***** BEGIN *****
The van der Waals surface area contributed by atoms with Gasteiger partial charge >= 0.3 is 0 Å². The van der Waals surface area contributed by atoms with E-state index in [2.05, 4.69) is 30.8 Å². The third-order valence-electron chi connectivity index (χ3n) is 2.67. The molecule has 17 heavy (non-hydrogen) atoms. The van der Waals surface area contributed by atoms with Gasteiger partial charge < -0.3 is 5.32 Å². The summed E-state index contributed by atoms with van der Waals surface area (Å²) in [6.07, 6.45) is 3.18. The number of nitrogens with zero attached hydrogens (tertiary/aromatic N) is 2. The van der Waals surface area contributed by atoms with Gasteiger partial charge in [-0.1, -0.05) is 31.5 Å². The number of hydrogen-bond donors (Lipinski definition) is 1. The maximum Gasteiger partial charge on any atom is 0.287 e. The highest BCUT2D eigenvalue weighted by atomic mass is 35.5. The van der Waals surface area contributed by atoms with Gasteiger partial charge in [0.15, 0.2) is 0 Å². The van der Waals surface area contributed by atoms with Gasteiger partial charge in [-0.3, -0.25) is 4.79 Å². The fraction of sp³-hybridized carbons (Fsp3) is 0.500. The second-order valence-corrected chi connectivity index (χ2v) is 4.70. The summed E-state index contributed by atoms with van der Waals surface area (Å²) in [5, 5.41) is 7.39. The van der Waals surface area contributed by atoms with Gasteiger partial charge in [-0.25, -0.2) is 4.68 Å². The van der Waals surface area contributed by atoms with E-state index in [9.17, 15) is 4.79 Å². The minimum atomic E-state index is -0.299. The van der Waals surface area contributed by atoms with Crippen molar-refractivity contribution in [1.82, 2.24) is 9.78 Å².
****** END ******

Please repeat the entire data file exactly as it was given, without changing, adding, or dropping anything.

The van der Waals surface area contributed by atoms with Gasteiger partial charge >= 0.3 is 0 Å². The van der Waals surface area contributed by atoms with E-state index in [2.05, 4.69) is 30.8 Å². The third-order valence-electron chi connectivity index (χ3n) is 2.67. The molecule has 17 heavy (non-hydrogen) atoms. The van der Waals surface area contributed by atoms with Gasteiger partial charge < -0.3 is 5.32 Å². The summed E-state index contributed by atoms with van der Waals surface area (Å²) in [6.07, 6.45) is 3.18. The number of nitrogens with zero attached hydrogens (tertiary/aromatic N) is 2. The van der Waals surface area contributed by atoms with Gasteiger partial charge in [-0.1, -0.05) is 31.5 Å². The number of hydrogen-bond donors (Lipinski definition) is 1. The maximum Gasteiger partial charge on any atom is 0.287 e. The highest BCUT2D eigenvalue weighted by atomic mass is 35.5. The van der Waals surface area contributed by atoms with Gasteiger partial charge in [0.15, 0.2) is 0 Å². The van der Waals surface area contributed by atoms with Gasteiger partial charge in [-0.3, -0.25) is 4.79 Å². The fraction of sp³-hybridized carbons (Fsp3) is 0.500. The second-order valence-corrected chi connectivity index (χ2v) is 4.70. The summed E-state index contributed by atoms with van der Waals surface area (Å²) in [5, 5.41) is 7.39. The van der Waals surface area contributed by atoms with Gasteiger partial charge in [-0.25, -0.2) is 4.68 Å². The van der Waals surface area contributed by atoms with E-state index in [9.17, 15) is 4.79 Å². The minimum atomic E-state index is -0.299. The van der Waals surface area contributed by atoms with Crippen molar-refractivity contribution in [1.82, 2.24) is 9.78 Å².